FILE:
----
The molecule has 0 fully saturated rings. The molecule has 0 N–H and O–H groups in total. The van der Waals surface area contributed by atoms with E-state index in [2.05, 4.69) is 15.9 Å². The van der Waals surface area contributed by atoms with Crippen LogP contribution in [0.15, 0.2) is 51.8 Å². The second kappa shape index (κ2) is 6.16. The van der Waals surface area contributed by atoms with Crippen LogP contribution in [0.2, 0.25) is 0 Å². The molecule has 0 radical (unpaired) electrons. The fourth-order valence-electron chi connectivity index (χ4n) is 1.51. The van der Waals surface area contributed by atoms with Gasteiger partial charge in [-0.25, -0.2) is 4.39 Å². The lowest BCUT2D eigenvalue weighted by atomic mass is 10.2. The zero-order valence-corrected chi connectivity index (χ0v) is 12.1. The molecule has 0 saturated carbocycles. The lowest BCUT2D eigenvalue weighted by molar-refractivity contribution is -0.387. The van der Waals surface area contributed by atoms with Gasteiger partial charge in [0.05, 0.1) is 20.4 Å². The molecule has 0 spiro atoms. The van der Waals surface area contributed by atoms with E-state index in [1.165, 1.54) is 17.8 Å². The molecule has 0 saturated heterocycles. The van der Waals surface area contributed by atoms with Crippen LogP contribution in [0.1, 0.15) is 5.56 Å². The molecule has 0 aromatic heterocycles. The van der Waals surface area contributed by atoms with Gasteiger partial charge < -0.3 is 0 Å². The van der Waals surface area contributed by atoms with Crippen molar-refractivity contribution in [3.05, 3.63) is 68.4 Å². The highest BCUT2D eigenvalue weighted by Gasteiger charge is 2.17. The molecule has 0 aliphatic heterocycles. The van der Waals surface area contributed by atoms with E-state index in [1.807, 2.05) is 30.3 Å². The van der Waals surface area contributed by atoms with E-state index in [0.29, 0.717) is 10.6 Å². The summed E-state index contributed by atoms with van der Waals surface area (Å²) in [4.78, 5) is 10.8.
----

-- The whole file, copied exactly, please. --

The molecule has 0 fully saturated rings. The molecule has 0 N–H and O–H groups in total. The van der Waals surface area contributed by atoms with E-state index in [2.05, 4.69) is 15.9 Å². The van der Waals surface area contributed by atoms with Crippen LogP contribution in [0.15, 0.2) is 51.8 Å². The second kappa shape index (κ2) is 6.16. The van der Waals surface area contributed by atoms with Crippen LogP contribution in [0.2, 0.25) is 0 Å². The molecule has 0 radical (unpaired) electrons. The fourth-order valence-electron chi connectivity index (χ4n) is 1.51. The van der Waals surface area contributed by atoms with Gasteiger partial charge in [-0.25, -0.2) is 4.39 Å². The lowest BCUT2D eigenvalue weighted by atomic mass is 10.2. The zero-order valence-corrected chi connectivity index (χ0v) is 12.1. The molecule has 0 saturated carbocycles. The lowest BCUT2D eigenvalue weighted by molar-refractivity contribution is -0.387. The van der Waals surface area contributed by atoms with Gasteiger partial charge in [0.05, 0.1) is 20.4 Å². The molecule has 0 spiro atoms. The van der Waals surface area contributed by atoms with E-state index in [1.165, 1.54) is 17.8 Å². The molecule has 0 saturated heterocycles. The van der Waals surface area contributed by atoms with Crippen LogP contribution in [0.1, 0.15) is 5.56 Å². The molecule has 0 aromatic heterocycles. The van der Waals surface area contributed by atoms with Gasteiger partial charge < -0.3 is 0 Å². The van der Waals surface area contributed by atoms with Crippen molar-refractivity contribution in [3.05, 3.63) is 68.4 Å². The highest BCUT2D eigenvalue weighted by Gasteiger charge is 2.17. The molecule has 0 aliphatic heterocycles. The van der Waals surface area contributed by atoms with E-state index in [1.807, 2.05) is 30.3 Å². The van der Waals surface area contributed by atoms with E-state index in [0.29, 0.717) is 10.6 Å². The summed E-state index contributed by atoms with van der Waals surface area (Å²) in [4.78, 5) is 10.8.